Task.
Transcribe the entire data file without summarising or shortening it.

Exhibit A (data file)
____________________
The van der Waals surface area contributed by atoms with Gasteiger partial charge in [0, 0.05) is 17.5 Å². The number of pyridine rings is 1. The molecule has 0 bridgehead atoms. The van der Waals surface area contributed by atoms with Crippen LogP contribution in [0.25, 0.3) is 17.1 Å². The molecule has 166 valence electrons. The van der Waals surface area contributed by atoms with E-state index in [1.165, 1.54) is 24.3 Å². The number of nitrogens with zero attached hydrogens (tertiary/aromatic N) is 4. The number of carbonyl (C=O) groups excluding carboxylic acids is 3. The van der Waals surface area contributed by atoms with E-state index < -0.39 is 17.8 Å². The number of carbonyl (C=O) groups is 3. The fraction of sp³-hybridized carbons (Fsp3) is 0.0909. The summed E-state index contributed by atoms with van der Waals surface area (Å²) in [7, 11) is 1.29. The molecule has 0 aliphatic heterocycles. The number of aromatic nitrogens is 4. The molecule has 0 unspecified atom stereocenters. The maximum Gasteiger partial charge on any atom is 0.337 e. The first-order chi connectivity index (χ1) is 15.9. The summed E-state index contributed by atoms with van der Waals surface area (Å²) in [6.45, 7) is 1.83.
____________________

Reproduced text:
The van der Waals surface area contributed by atoms with Gasteiger partial charge in [0, 0.05) is 17.5 Å². The number of pyridine rings is 1. The molecule has 0 bridgehead atoms. The van der Waals surface area contributed by atoms with Crippen LogP contribution in [0.25, 0.3) is 17.1 Å². The molecule has 166 valence electrons. The van der Waals surface area contributed by atoms with E-state index in [1.165, 1.54) is 24.3 Å². The number of nitrogens with zero attached hydrogens (tertiary/aromatic N) is 4. The number of carbonyl (C=O) groups excluding carboxylic acids is 3. The van der Waals surface area contributed by atoms with E-state index < -0.39 is 17.8 Å². The number of carbonyl (C=O) groups is 3. The fraction of sp³-hybridized carbons (Fsp3) is 0.0909. The summed E-state index contributed by atoms with van der Waals surface area (Å²) in [7, 11) is 1.29. The molecule has 0 aliphatic heterocycles. The number of aromatic nitrogens is 4. The molecule has 0 unspecified atom stereocenters. The maximum Gasteiger partial charge on any atom is 0.337 e. The first-order chi connectivity index (χ1) is 15.9. The summed E-state index contributed by atoms with van der Waals surface area (Å²) in [6.45, 7) is 1.83.